Paragraph 3.60 of the Approved Document says that if a discharge pipe is connected to a soil stack the discharge pipe should be either polybutalene or cross linked 8 polyethylene. Does this mean a polypropylene discharge pipe cannot be used?
As stated in its Introduction section, the guidance in the Approved Document is intended to provide advice on how to comply with the requirements set out in the Building Regulations and that “there may well be other ways of achieving compliance with the requirements”. The Department’s view is that it would be acceptable, subject to also complying with sub-paragraphs a, b and d of 3.60, for these pipes to be polypropylene to BS EN 1451-1, as recommended in BRE Information Paper 8/07.

Paragraph 3.60 of the Approved Document allows safety relief discharge pipes to connect to a soil stack if it can safely resist the temperature of the water discharged. Which materials are considered to be suitable?
Metal pipework, such as cast iron, is suitable. For smaller hot water systems, BRE Information Paper 8/07 indicates that discharges can be made to PVCu stacks, provided that: relief discharge is from domestic unvented hot water storage systems only – not combi boilers or sealed system boilers. storage volumes do not exceed about 210 litres. stacks are fully ventilated (ie. no stack cap or air admittance valve). pipework complies with BS EN 1329-1:2000 or BS 4514:2001.

So although I have drainage soil pipes to BS4514, the above states:
not combi boilers or sealed system boilers. storage volumes do not exceed about 210 litres.
I have a 250 litre tank on an unvented system (sealed system) - so quess the answer is no, I can't connect to the PVCu plastic soil pipe under the floor.
So taking the discharge pipe outside, solves part of the problem, but its still discharging to a 'plastic' gully ... if a number of metres away.

A call to Floplast suggests that the run of discharge pipe (in copper) and it being an external gully, it should be ok.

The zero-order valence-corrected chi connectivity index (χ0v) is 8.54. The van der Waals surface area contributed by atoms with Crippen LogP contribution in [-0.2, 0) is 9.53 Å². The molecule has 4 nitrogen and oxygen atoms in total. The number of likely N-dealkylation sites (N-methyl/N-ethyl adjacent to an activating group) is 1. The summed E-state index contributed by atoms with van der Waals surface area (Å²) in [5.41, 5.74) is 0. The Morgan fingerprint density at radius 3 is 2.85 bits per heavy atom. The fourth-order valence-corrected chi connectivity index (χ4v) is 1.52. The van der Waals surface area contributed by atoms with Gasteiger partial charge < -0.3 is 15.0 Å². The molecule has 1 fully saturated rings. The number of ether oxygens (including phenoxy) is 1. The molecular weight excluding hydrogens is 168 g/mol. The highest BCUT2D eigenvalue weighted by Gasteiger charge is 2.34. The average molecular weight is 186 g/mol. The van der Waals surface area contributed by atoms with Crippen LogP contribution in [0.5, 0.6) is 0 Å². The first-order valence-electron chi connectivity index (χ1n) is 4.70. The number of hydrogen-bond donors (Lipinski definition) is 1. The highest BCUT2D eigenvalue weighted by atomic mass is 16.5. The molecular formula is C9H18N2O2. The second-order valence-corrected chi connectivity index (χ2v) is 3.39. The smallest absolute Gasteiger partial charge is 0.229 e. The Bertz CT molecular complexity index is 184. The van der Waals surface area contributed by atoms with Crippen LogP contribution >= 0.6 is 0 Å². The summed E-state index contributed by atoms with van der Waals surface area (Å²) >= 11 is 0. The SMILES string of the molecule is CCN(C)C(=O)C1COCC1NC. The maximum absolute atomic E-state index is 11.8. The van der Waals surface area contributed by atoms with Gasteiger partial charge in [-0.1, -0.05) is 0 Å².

Floplast also commented on discharging to uPVC soil pipes - stating that hot water even at 50-60 degrees - their plastic soil pipes will start to deform, at 200 degrees it will actually melt ... so either way - least you would get would be a drooping Soil pipe on a horizontal run, which obviously this would be a problem.

Still unsure if in the context of undergroung drainage pipes, the 'u' in 'uPVC' (or could be PVC-U) refers to 'underground' or 'unplasticised' ?
EN 1401 suggests it is 'U' for 'underground', yet BS EN 12608 (plastic window profiles) suggests it is 'unplasticised'.
 
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The U in UPCV/PVC-U stand for unplasticised - Poly Vinyl Chloride. It's basically the chemical processing & components of the plastic.

PP is similar to ABS as far as it's heat threshold is concerned. Compression traps are invariably PP.

A perfect example though is where you look at an unclipped run of 40mm ABS waste pipe on a wall, over time it sags, that's primarily down to heat, over time.

It really is a judgment call .... need to consider > how far away is the plastic that's a concern > how hot will the water be when it gets there > how long does it need to cope with that heat (how long would the overheated water be running before someone says, oh better shut that off).

Usually after all that, the risk can be mitigated to low/minimal by design.
 
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Just spoke to Kingspan Technical - who's Cylinder we have purchased.

It was advised not to run it to the plastic gully, but run it to ground ... 100mm above, guarded (to avoid small fingers getting near the outlet).
As there is block paving along the side of the property it will be terminated on the outside wall there, with one of these around the end:

upload_2020-8-26_15-10-46.png